Russia ‘wants to take away everything we have’: Zelenskyy

  • Ukraine’s President Volodymyr Zelenskyy says Russia is waging “total war” and wants to “take away everything we have. Including the right to life for Ukrainians”.
  • The leader says that Vladimir Putin is the only Russian official he is willing to meet, with the sole aim of ending the war.
  • United States Defence Secretary Lloyd Austin reveals some 20 countries had announced new security assistance packages for Ukraine during a virtual meeting with allies.
  • Denmark will send a harpoon launcher and anti-ship missiles to defend Ukraine’s coast.
  • A Kyiv court sentences a 21-year-old Russian soldier to life in prison for killing an unarmed civilian.
  • A Russian diplomat to the United Nations in Geneva resigns over the war in Ukraine, in a rare sign of criticism against the Kremlin.

Here are all the latest updates:

Ukraine says 580 foreign companies still doing business in Russia

Ukraine’s foreign minister has said that 580 foreign companies remain in Russia, continuing to do business “as usual”.

“That is, they pretend that nothing happened,” Dmytro Kuleba said on Instagram on Monday.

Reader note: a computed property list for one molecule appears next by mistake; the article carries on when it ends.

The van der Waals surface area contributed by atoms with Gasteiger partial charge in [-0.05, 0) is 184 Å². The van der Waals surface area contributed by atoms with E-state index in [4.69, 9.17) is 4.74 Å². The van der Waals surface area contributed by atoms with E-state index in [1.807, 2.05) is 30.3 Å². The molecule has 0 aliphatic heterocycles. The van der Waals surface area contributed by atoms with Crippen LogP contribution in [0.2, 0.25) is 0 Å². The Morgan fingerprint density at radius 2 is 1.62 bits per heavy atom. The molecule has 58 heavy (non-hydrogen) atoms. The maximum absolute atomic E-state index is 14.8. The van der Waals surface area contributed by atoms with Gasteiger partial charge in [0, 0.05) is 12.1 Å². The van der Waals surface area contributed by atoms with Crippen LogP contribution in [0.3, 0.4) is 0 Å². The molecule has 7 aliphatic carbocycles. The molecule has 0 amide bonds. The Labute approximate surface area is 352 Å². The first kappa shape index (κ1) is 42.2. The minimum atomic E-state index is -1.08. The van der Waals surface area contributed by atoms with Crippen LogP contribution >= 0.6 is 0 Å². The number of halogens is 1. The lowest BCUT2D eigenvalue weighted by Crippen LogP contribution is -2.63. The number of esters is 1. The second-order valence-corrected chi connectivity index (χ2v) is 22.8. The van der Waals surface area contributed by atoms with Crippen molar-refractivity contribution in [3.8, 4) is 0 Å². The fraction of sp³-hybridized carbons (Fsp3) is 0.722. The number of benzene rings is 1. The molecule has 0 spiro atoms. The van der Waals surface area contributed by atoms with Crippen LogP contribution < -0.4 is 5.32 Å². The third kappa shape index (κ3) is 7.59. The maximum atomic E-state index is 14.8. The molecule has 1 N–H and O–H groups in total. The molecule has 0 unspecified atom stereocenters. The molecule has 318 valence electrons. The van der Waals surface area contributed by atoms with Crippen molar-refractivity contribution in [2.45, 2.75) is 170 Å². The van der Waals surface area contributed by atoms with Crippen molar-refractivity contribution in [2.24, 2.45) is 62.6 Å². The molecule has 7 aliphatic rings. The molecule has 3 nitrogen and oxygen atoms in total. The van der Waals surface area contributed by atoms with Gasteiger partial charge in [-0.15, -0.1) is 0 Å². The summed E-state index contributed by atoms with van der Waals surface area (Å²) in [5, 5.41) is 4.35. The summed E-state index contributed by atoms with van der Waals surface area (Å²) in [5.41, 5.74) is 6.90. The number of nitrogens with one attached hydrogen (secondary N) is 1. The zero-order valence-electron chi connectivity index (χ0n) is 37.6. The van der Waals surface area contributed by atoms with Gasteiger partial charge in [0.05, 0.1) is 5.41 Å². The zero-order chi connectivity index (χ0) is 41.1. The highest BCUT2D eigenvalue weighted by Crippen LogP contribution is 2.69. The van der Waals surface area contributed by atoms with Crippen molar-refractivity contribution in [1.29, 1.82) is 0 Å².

He said Ukraine’s foreign affairs ministry sent a request to eight of the largest international corporations to stop working in Russia but had not received a response.

“We cannot order them to come out. But we need to work from different angles,” Kuleba added.


Russia plans to instal military base in Kherson: RIA

Kherson’s Moscow-backed, self-proclaimed authorities plan to instal a Russian military base in the region to “guarantee security”, Russia’s state news agency RIA has reported.

“The Russian army has become the guarantor of peace and security in our region,” said the self proclaimed leader of the Kherson military administration, Kirill Stremousov.

Russia claims that Ukrainian troops are shelling the region from the direction of the port city of Mykolaiv and that Ukraine’s government has stopped paying pensions to Kherson’s residents.

Russian occupants have previously said they plan to incorporate the region into Russia.


Putin trying to ‘erase Ukrainian identity’: Blinken

“Part of Putin’s war is an attempt to erase Ukrainian identity,” the US Secretary of State has said.

Antony Blinken told the Ukrainian Institute for America that Ukraine’s identity is “powerfully manifested through its culture”.

“And the vibrancy of that culture, the strength of that identity, makes it crystal clear that there again, President Putin’s war will not succeed,” he said in a video posted on Twitter.


US troops could return to Ukraine for embassy security

Chairman of the US Joint Chiefs of Staff General Mark Milley has said said that “low-level” discussion is underway on how the US may need to adjust its training of Ukrainian forces and on whether some US troops should be based in Ukraine.

The US withdrew its few troops before the war and has no plans to send in combat forces. Milley’s comments left open the possibility troops could return for embassy security or another non-combat role.